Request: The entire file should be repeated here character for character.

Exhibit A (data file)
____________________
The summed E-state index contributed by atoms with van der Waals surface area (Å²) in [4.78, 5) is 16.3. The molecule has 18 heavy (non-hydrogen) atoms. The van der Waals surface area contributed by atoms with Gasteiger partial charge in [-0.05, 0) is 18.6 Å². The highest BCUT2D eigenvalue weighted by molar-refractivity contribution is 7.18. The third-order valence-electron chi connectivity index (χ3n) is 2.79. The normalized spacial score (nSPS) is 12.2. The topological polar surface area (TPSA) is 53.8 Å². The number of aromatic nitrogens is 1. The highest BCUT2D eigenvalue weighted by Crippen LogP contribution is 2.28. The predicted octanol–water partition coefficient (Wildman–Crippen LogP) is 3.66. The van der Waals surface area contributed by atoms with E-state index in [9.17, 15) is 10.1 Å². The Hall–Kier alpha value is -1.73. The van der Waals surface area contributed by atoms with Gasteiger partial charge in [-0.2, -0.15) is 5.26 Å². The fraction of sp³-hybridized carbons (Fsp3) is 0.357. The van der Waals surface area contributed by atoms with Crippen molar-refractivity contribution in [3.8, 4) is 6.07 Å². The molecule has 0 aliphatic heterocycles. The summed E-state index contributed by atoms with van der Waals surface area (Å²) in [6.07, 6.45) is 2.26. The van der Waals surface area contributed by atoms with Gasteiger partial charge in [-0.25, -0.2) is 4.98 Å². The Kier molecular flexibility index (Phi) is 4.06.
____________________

The summed E-state index contributed by atoms with van der Waals surface area (Å²) in [4.78, 5) is 16.3. The molecule has 18 heavy (non-hydrogen) atoms. The van der Waals surface area contributed by atoms with Gasteiger partial charge in [-0.05, 0) is 18.6 Å². The highest BCUT2D eigenvalue weighted by molar-refractivity contribution is 7.18. The third-order valence-electron chi connectivity index (χ3n) is 2.79. The normalized spacial score (nSPS) is 12.2. The topological polar surface area (TPSA) is 53.8 Å². The number of aromatic nitrogens is 1. The highest BCUT2D eigenvalue weighted by Crippen LogP contribution is 2.28. The predicted octanol–water partition coefficient (Wildman–Crippen LogP) is 3.66. The van der Waals surface area contributed by atoms with E-state index in [9.17, 15) is 10.1 Å². The Hall–Kier alpha value is -1.73. The van der Waals surface area contributed by atoms with Gasteiger partial charge in [-0.2, -0.15) is 5.26 Å². The fraction of sp³-hybridized carbons (Fsp3) is 0.357. The van der Waals surface area contributed by atoms with Crippen molar-refractivity contribution in [3.8, 4) is 6.07 Å². The molecule has 0 aliphatic heterocycles. The summed E-state index contributed by atoms with van der Waals surface area (Å²) in [6.07, 6.45) is 2.26. The van der Waals surface area contributed by atoms with Gasteiger partial charge in [-0.25, -0.2) is 4.98 Å². The Kier molecular flexibility index (Phi) is 4.06.